posted by Jon-o at 1:58 PM on May 21, 2010

Response by poster: @Jon-0 - Thanks! That'd be awesome.
posted by Vorteks at 2:40 PM on May 21, 2010

Have a Griffin PowerJolt Dual USB plug sitting in my always-on 12V plug with a USB-iPhone cable plugged in my Mazdaspeed3. It's been there within a few weeks since buying the car and the longest stint without turning the car on was 10 days.

Started up just fine.

Curious what you find out Jon-o!
posted by liquoredonlife at 2:58 PM on May 21, 2010

Best answer: So, here's the data:

The little LED in the charger for my navigation draws .04 amps. That's going to take a very long time to drain your battery. And that's even if your cigarette lighter is hot at all times, meaning its circuit still gets power with the key in the OFF position. In my case, the circuit is only hot with the key on, so that charger can't possibly drain the battery. Your mileage may vary, of course. A quick check: If the LED turns off when you turn the key off and remove it from the ignition, then your charger will never drain your battery since the cigarette lighter powers down with the key off.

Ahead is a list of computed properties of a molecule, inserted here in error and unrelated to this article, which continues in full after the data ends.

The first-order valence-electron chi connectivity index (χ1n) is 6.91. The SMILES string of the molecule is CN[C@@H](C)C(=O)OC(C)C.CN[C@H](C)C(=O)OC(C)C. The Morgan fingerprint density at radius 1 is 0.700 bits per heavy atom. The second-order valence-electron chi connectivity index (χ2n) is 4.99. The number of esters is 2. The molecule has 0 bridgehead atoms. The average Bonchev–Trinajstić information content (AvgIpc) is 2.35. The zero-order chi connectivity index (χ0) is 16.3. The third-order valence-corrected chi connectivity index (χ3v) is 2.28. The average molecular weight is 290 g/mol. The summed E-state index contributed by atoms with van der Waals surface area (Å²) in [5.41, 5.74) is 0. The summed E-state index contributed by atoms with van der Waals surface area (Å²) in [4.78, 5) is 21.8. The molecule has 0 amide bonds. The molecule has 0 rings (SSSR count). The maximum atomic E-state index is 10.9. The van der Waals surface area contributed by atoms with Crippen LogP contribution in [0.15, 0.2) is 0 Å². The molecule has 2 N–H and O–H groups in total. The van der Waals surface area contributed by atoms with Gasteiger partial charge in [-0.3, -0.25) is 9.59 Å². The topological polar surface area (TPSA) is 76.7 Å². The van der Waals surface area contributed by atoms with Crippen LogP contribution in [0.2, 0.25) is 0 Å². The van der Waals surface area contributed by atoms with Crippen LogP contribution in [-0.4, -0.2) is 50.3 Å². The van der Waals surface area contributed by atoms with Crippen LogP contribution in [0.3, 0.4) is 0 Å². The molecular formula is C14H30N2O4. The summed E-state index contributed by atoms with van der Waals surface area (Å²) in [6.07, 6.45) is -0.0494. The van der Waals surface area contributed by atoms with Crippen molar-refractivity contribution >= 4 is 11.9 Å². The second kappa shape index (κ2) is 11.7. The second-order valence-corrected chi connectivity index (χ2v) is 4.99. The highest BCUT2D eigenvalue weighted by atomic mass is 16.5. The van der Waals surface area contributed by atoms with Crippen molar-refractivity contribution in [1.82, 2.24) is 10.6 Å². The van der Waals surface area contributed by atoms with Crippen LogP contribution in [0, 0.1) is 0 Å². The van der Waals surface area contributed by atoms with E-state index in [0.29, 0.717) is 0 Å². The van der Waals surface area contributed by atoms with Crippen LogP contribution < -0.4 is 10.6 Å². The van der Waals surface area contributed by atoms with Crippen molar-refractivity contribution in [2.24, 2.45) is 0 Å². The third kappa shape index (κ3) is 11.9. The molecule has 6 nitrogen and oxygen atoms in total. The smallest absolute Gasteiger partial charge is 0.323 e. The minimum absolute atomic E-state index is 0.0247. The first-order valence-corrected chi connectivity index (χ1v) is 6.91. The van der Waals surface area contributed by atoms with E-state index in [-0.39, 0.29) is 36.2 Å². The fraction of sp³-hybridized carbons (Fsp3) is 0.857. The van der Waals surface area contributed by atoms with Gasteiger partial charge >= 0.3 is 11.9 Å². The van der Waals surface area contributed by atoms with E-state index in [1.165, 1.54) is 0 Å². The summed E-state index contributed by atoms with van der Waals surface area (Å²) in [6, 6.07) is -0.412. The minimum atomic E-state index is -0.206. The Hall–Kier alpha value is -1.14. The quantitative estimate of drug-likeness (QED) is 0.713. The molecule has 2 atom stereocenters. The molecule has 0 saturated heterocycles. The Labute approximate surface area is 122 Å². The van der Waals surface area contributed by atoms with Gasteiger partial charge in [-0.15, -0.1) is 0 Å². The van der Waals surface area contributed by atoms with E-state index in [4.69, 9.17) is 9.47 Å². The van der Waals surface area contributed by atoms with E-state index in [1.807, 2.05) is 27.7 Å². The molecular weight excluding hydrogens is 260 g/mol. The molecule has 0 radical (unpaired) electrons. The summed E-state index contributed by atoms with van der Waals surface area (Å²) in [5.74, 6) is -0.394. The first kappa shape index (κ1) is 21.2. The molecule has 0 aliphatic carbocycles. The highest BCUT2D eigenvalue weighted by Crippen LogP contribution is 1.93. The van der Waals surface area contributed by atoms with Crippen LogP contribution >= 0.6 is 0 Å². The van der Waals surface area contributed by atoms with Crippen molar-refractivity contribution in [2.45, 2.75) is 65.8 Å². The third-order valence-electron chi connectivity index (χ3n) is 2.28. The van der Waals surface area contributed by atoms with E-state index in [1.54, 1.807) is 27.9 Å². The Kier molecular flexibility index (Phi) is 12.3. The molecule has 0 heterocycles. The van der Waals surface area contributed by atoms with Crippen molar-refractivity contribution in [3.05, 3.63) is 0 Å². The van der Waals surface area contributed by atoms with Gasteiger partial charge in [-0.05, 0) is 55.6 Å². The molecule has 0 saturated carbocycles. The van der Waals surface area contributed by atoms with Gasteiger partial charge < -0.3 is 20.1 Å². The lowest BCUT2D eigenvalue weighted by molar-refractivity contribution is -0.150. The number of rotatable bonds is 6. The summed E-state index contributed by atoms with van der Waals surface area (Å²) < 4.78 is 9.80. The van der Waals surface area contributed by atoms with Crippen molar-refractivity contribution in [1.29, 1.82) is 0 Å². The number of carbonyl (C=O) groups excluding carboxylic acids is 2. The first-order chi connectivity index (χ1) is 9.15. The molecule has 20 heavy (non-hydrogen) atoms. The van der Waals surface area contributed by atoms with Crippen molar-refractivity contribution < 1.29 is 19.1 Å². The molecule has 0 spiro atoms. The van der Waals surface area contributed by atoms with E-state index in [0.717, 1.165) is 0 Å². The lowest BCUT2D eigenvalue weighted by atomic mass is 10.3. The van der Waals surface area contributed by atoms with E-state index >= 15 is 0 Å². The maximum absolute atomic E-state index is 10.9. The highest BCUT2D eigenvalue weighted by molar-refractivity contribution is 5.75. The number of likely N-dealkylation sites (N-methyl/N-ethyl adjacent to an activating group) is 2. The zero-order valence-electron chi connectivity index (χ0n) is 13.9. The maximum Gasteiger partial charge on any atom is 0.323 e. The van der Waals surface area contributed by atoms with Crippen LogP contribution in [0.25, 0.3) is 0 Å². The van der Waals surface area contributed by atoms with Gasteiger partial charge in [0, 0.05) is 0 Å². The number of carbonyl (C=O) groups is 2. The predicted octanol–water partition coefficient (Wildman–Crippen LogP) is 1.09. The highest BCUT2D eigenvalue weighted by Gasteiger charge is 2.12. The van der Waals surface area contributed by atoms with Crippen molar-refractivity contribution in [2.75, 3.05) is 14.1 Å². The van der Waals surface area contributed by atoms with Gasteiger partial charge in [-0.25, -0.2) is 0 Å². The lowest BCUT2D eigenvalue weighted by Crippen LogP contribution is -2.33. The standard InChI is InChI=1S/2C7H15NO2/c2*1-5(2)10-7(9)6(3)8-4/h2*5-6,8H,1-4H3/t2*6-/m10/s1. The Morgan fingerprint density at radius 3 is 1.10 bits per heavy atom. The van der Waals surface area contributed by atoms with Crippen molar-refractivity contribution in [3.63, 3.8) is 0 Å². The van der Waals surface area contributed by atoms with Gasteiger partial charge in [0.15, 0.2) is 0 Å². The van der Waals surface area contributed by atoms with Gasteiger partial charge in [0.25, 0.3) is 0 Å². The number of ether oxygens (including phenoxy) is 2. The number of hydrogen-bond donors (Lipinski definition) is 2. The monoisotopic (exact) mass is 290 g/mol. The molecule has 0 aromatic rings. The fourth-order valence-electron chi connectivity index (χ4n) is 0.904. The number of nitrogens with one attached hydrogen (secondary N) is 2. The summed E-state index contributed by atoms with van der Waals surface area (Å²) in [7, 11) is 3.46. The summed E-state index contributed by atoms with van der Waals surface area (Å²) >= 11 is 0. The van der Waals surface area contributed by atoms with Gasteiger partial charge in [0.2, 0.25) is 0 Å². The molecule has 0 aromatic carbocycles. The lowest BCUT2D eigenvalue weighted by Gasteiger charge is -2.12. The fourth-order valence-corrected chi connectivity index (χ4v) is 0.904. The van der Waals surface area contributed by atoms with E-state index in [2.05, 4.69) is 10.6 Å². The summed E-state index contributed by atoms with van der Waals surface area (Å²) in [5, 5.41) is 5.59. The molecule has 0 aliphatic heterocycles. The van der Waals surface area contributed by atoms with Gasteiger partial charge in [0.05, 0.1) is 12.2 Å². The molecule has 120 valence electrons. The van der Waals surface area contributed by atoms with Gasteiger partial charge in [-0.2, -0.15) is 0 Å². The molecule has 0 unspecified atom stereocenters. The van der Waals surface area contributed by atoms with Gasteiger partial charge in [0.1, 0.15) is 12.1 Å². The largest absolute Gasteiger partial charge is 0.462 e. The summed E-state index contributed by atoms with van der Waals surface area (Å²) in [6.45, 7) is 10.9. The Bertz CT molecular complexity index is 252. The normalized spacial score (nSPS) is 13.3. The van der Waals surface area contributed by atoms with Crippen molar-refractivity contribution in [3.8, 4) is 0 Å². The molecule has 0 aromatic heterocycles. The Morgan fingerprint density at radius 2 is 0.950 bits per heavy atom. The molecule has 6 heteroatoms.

posted by Jon-o at 1:11 PM on May 26, 2010

Just in case anyone wants to double check my data, I used an inductive amp probe with a conversion of 100mv/A (or 1mV=.01A) and my reading was 4.0mv with the charger hooked up and 0mv with nothing in the cig lighter.
posted by Jon-o at 1:16 PM on May 26, 2010

Response by poster: Thanks Jon-o. That's good to know. It's possible my dock uses a bit more than that (the Nexus One dock has a bluetooth radio in it and stuff), but hopefully it's smart enough to keep that fully powered down when the phone's not in it. I'm convinced from the answers in this thread that I don't need to worry unless I'm going to be out of town for more than a week or two.
posted by Vorteks at 9:54 PM on May 31, 2010